In the traditional planning model, the amount of life insurance needed is often simplified to be a function of the annual income. For example, to determine the life insurance need of a wage earner, a simple technique is to multiply your annual earnings by 5 or 10 times or the number of years you want to ensure that income for your family is continued. This means tht if you earn $100,000 per year, you should have from $500,000 to $1,000,000 of life insurance protection. A more detailed approach would be to complete a capital needs analysis. This is the analysis that most life insurance professionals and financial planners use. This calculation involves determining the present value of money needed to pay for short-mid-and long-term goals a family identiifies. For families with special needs, insurance coverage requirements often extend well beyond the traditional family's timeline fo having enough money to support children through their school years. Special needs planning requires planning for two generations, anticipating a possible need to support the child with disabilities beyond the school years and throughout his or her life.
In special needs planning, the first step in determining life insurance needs is to determine the loss of income to the household with the death of a parent. Next it is important to identify the expenses that will continue upon the death of that parent, particularly money needed to address future family goals. Looking at income alone can be misleading because variations in saving and spending affect planning. In the event that a family spends a larger percentage of their monthly income, they have two options:1. to insure for this larger amount to maintain the family lifestyle, or 2.to anticipate lifestyle changes required by the family due to a decrease in income after the death of a parent. For families who are diligent at saving for their future – for retirement, education, supplemental needs, etc. – a loss of income may prevent the ability to maintain this saving pattern. Families must address issues of both current spending to maintain their lifestyle and their savings and investments for the future.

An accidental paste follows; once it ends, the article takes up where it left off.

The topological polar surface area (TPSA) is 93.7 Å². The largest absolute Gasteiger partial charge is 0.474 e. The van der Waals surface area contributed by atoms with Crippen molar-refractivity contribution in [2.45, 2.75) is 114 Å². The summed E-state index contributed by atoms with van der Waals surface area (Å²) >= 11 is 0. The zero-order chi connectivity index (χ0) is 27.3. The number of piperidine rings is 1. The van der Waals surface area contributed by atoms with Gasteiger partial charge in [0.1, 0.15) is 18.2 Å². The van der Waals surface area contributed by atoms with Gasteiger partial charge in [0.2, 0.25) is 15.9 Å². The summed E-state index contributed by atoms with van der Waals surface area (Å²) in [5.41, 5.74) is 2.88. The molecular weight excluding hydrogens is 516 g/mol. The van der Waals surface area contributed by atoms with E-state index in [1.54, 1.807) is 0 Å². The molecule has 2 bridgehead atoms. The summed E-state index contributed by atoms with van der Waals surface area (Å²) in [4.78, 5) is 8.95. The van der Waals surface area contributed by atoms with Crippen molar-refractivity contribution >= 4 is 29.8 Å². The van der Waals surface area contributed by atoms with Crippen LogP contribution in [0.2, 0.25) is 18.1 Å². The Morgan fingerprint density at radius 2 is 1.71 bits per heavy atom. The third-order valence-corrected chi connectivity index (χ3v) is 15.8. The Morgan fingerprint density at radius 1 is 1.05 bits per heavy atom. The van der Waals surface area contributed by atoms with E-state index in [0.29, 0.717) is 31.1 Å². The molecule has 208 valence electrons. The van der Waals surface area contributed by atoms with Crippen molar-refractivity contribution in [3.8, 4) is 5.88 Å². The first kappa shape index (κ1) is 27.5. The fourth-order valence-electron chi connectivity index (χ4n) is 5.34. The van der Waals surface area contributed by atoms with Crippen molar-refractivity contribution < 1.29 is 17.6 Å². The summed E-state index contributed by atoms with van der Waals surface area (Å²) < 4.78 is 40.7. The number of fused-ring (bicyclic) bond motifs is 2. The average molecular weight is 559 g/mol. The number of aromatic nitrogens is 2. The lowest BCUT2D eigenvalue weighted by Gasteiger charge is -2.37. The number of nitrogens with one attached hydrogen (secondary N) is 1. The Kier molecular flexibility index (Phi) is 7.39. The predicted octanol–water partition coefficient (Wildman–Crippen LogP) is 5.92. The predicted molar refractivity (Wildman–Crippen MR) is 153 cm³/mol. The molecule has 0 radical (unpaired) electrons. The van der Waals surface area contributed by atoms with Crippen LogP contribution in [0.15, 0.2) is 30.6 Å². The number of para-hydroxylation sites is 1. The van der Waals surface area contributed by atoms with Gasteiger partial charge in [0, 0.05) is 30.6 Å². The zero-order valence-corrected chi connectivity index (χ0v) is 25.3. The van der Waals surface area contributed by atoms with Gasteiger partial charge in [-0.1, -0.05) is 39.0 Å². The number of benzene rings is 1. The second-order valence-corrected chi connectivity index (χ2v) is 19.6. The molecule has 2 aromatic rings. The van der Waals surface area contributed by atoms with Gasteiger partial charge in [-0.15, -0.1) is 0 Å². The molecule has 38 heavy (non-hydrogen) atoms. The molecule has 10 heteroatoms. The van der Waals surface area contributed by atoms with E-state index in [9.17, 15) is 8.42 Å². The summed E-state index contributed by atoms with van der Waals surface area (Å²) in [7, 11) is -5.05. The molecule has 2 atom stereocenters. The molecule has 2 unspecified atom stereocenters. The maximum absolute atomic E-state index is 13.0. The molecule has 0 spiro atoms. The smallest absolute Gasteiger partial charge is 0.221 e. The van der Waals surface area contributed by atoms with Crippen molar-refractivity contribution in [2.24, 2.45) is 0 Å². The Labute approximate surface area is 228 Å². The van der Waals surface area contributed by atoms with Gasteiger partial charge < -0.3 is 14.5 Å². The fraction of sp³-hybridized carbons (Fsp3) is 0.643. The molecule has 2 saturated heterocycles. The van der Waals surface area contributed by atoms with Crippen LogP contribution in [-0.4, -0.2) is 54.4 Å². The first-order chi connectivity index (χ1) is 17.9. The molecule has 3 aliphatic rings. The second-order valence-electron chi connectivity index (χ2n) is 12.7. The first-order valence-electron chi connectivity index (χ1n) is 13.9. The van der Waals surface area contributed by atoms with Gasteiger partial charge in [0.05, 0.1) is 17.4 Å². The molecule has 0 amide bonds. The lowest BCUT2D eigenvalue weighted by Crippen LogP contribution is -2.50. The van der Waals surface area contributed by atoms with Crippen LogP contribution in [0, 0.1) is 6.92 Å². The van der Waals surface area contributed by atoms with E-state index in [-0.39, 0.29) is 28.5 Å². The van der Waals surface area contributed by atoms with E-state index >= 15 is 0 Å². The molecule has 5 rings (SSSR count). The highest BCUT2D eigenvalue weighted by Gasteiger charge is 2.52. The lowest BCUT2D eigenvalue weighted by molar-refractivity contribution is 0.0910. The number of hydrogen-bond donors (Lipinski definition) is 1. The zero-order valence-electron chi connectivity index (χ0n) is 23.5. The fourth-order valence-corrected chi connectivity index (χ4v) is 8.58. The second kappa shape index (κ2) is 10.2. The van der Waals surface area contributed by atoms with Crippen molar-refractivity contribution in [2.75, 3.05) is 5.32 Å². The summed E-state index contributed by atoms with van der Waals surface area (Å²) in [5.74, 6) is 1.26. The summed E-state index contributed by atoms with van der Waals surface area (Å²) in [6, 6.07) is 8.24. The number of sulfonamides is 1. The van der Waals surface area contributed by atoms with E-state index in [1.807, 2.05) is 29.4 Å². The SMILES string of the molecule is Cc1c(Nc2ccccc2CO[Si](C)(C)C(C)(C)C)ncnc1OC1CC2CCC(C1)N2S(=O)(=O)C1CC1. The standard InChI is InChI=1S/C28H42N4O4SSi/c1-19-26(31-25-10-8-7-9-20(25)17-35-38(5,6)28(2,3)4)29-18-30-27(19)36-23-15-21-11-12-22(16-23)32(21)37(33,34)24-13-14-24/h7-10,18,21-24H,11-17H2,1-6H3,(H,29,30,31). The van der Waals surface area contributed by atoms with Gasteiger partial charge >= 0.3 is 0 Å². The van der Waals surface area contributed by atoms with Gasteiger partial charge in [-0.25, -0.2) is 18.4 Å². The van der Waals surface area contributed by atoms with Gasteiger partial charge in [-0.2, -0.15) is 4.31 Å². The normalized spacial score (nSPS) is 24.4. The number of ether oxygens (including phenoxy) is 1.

The other common error in purchasing life insurance is buying only term life insurance. Term insurance is life insurance that is designed to last for a predetermined number of years, such as 5,10, 20 or possibly 30 years if applied for at an early age. Term insurance works in the event that the need for protection is for only a temporary period of time. In special needs planning, the “need” is not temporary – it is permanent. As we have discussed, the need to address that second generation of financial issues comes into play once again. There may be a need for permanent life insurance protection, rather than term life insurance that only lasts until the children have grown in 20 years. A recommended strategy is to acquire a combination of both term and permanent insurance.
Best Kept Secret World Premiere